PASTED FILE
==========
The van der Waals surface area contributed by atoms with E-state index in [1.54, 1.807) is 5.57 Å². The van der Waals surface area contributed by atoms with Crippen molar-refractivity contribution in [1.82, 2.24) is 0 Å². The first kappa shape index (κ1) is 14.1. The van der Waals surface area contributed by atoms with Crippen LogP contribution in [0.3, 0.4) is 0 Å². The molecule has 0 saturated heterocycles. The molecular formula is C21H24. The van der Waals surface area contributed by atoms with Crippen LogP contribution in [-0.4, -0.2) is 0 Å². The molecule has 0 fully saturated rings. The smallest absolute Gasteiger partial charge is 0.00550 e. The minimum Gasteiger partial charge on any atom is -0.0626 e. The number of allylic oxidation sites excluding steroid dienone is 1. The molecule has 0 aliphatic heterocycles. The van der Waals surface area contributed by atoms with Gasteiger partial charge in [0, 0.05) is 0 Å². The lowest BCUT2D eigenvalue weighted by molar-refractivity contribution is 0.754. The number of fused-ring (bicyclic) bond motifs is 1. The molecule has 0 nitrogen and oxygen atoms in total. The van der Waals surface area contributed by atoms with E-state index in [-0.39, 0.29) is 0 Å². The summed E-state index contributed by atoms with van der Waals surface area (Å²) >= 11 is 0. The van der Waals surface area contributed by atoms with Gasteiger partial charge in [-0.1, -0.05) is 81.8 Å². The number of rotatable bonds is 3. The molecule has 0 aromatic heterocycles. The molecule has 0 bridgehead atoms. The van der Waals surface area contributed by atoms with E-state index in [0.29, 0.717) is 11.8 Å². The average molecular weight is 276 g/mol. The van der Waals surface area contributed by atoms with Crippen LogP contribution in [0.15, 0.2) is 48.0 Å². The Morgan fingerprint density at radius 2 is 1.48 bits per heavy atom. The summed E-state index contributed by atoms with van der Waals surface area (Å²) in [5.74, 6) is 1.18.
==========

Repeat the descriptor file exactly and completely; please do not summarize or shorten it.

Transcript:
The van der Waals surface area contributed by atoms with E-state index in [1.54, 1.807) is 5.57 Å². The van der Waals surface area contributed by atoms with Crippen molar-refractivity contribution in [1.82, 2.24) is 0 Å². The first kappa shape index (κ1) is 14.1. The van der Waals surface area contributed by atoms with Crippen LogP contribution in [0.3, 0.4) is 0 Å². The molecule has 0 saturated heterocycles. The molecular formula is C21H24. The van der Waals surface area contributed by atoms with Crippen LogP contribution in [-0.4, -0.2) is 0 Å². The molecule has 0 fully saturated rings. The smallest absolute Gasteiger partial charge is 0.00550 e. The minimum Gasteiger partial charge on any atom is -0.0626 e. The number of allylic oxidation sites excluding steroid dienone is 1. The molecule has 0 aliphatic heterocycles. The van der Waals surface area contributed by atoms with Gasteiger partial charge in [0, 0.05) is 0 Å². The lowest BCUT2D eigenvalue weighted by molar-refractivity contribution is 0.754. The number of fused-ring (bicyclic) bond motifs is 1. The molecule has 0 nitrogen and oxygen atoms in total. The van der Waals surface area contributed by atoms with E-state index in [-0.39, 0.29) is 0 Å². The summed E-state index contributed by atoms with van der Waals surface area (Å²) >= 11 is 0. The van der Waals surface area contributed by atoms with Gasteiger partial charge in [-0.1, -0.05) is 81.8 Å². The number of rotatable bonds is 3. The molecule has 0 aromatic heterocycles. The molecule has 0 bridgehead atoms. The van der Waals surface area contributed by atoms with E-state index in [0.29, 0.717) is 11.8 Å². The average molecular weight is 276 g/mol. The van der Waals surface area contributed by atoms with Crippen LogP contribution in [0.15, 0.2) is 48.0 Å². The Morgan fingerprint density at radius 2 is 1.48 bits per heavy atom. The summed E-state index contributed by atoms with van der Waals surface area (Å²) in [5.74, 6) is 1.18.